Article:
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The impact of questioning method on measurement error in panel survey measures of benefit receipt: evidence from a validation study

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  • Peter Lynn
  • Annette Jäckle
  • Stephen P. Jenkins
  • Emanuela Sala

Abstract

We assess measurement error in panel survey reports of social security benefit receipt, drawing on a unique validation study. Our aims are threefold. First, we quantify the incidence of measurement errors (under- and over-reporting). Second, we assess the extent to which this varies according to the questioning method that is used. Specifically, dependent interviewing has been proposed as a way to reduce under-reporting in some circumstances. We compare two versions of dependent interviewing with traditional independent interviewing in an experimental design. Third, we identify and assess new ways of reducing measurement error in panel surveys. We use data from a large-scale UK household panel survey and we consider six benefits. To assess the measurement error, a validation exercise was conducted, with administrative data on benefit receipt matched at the individual level to the survey microdata.
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Suggested Citation

  • Peter Lynn & Annette Jäckle & Stephen P. Jenkins & Emanuela Sala, 2012. "The impact of questioning method on measurement error in panel survey measures of benefit receipt: evidence from a validation study," Journal of the Royal Statistical Society Series A, Royal Statistical Society, vol. 175(1), pages 289-308, January.
  • Handle: RePEc:bla:jorssa:v:175:y:2012:i:1:p:289-308
    DOI: j.1467-985X.2011.00717.x
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    File URL: http://hdl.handle.net/10.1111/j.1467-985X.2011.00717.x
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    References listed on IDEAS

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    1. Ruth Hancock & Geraldine Barker, 2005. "The quality of social security benefit data in the British Family Resources Survey: implications for investigating income support take-up by pensioners," Journal of the Royal Statistical Society Series A, Royal Statistical Society, vol. 168(1), pages 63-82.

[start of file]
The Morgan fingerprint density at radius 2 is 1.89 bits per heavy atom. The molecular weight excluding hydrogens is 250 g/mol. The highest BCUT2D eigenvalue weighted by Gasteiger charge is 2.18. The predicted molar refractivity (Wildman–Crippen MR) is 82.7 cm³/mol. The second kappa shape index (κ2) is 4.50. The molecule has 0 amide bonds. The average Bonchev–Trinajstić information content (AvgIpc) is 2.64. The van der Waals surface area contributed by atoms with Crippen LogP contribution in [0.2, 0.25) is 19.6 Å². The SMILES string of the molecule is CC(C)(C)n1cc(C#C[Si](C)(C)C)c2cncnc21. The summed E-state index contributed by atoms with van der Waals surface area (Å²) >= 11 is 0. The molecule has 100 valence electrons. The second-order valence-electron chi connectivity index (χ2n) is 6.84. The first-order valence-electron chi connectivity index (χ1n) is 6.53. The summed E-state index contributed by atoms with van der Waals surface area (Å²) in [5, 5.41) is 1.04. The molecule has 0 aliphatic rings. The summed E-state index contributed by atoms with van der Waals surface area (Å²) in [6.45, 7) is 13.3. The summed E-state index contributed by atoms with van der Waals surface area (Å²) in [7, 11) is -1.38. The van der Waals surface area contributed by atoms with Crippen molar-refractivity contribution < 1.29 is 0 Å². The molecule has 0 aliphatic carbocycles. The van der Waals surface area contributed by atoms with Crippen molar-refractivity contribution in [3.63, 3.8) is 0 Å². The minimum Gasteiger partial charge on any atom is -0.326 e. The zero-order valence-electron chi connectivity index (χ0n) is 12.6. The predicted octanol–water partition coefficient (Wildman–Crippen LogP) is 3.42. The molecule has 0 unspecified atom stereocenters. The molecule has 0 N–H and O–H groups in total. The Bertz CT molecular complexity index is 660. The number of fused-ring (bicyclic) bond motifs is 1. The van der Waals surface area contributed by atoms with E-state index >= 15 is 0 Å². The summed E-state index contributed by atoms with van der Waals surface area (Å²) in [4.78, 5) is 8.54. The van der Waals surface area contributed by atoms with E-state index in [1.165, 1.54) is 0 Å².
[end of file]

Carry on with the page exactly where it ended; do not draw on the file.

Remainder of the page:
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    Cited by:

    1. H. Xavier Jara & Marcelo Varela, 2017. "Tax-benefit microsimulation and income redistribution in Ecuador," WIDER Working Paper Series 177, World Institute for Development Economic Research (UNU-WIDER).
    2. Whitaker, Stephan, 2015. "Big Data versus a Survey," Working Paper 1440, Federal Reserve Bank of Cleveland.
    3. Brewer, M & Etheridge, B & O'Dea, C, 2013. "Why are households that report the lowest incomes so well-off," Economics Discussion Papers 8993, University of Essex, Department of Economics.
    4. Lugtig Peter & Jäckle Annette, 2014. "Can I Just Check...? Effects of Edit Check Questions on Measurement Error and Survey Estimates," Journal of Official Statistics, De Gruyter Open, vol. 30(1), pages 45-62, March.
    5. Bucks, Brian K. & Pence, Karen M., 2015. "Wealth, Pensions, Debt, and Savings: Considerations for a Panel Survey," Finance and Economics Discussion Series 2015-19, Board of Governors of the Federal Reserve System (U.S.).
    6. Johannes, Eggs & Jäckle, Annette, 2014. "Dependent interviewing and sub-optimal responding," ISER Working Paper Series 2014-32, Institute for Social and Economic Research.
    7. Tasseva, Iva Valentinova, 2016. "Evaluating the performance of means-tested benefits in Bulgaria," Journal of Comparative Economics, Elsevier, vol. 44(4), pages 919-935.
    8. repec:esx:essedp:736 is not listed on IDEAS

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    JEL classification:

    • C1 - Mathematical and Quantitative Methods - - Econometric and Statistical Methods and Methodology: General

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